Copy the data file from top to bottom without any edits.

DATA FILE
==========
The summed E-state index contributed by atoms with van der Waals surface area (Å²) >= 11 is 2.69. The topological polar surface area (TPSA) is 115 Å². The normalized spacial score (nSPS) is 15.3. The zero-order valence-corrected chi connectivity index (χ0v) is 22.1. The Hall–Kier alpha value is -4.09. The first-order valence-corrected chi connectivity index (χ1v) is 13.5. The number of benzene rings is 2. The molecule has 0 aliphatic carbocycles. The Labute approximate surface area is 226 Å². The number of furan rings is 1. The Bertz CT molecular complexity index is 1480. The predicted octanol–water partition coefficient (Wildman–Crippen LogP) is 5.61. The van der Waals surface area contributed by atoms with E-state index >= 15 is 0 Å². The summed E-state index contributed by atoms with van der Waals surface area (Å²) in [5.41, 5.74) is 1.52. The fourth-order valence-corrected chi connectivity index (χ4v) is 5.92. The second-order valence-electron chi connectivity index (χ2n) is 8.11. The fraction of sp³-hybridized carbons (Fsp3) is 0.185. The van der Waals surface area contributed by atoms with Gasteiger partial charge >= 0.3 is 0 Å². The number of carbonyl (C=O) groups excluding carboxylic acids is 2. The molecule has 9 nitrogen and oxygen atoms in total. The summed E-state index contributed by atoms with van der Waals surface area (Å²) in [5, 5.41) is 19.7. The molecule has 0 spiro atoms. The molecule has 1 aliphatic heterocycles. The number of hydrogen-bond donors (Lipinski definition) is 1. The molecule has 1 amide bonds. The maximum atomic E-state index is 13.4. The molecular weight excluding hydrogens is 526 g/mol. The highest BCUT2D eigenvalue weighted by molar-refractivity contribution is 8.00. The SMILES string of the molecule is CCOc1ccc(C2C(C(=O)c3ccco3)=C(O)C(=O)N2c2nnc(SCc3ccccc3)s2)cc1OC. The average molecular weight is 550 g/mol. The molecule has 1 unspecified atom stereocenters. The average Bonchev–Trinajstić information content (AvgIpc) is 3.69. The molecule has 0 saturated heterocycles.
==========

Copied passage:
The summed E-state index contributed by atoms with van der Waals surface area (Å²) >= 11 is 2.69. The topological polar surface area (TPSA) is 115 Å². The normalized spacial score (nSPS) is 15.3. The zero-order valence-corrected chi connectivity index (χ0v) is 22.1. The Hall–Kier alpha value is -4.09. The first-order valence-corrected chi connectivity index (χ1v) is 13.5. The number of benzene rings is 2. The molecule has 0 aliphatic carbocycles. The Labute approximate surface area is 226 Å². The number of furan rings is 1. The Bertz CT molecular complexity index is 1480. The predicted octanol–water partition coefficient (Wildman–Crippen LogP) is 5.61. The van der Waals surface area contributed by atoms with E-state index >= 15 is 0 Å². The summed E-state index contributed by atoms with van der Waals surface area (Å²) in [5.41, 5.74) is 1.52. The fourth-order valence-corrected chi connectivity index (χ4v) is 5.92. The second-order valence-electron chi connectivity index (χ2n) is 8.11. The fraction of sp³-hybridized carbons (Fsp3) is 0.185. The van der Waals surface area contributed by atoms with Gasteiger partial charge >= 0.3 is 0 Å². The number of carbonyl (C=O) groups excluding carboxylic acids is 2. The molecule has 9 nitrogen and oxygen atoms in total. The summed E-state index contributed by atoms with van der Waals surface area (Å²) in [5, 5.41) is 19.7. The molecule has 0 spiro atoms. The molecule has 1 aliphatic heterocycles. The number of hydrogen-bond donors (Lipinski definition) is 1. The molecule has 1 amide bonds. The maximum atomic E-state index is 13.4. The molecular weight excluding hydrogens is 526 g/mol. The highest BCUT2D eigenvalue weighted by molar-refractivity contribution is 8.00. The SMILES string of the molecule is CCOc1ccc(C2C(C(=O)c3ccco3)=C(O)C(=O)N2c2nnc(SCc3ccccc3)s2)cc1OC. The average molecular weight is 550 g/mol. The molecule has 1 unspecified atom stereocenters. The average Bonchev–Trinajstić information content (AvgIpc) is 3.69. The molecule has 0 saturated heterocycles.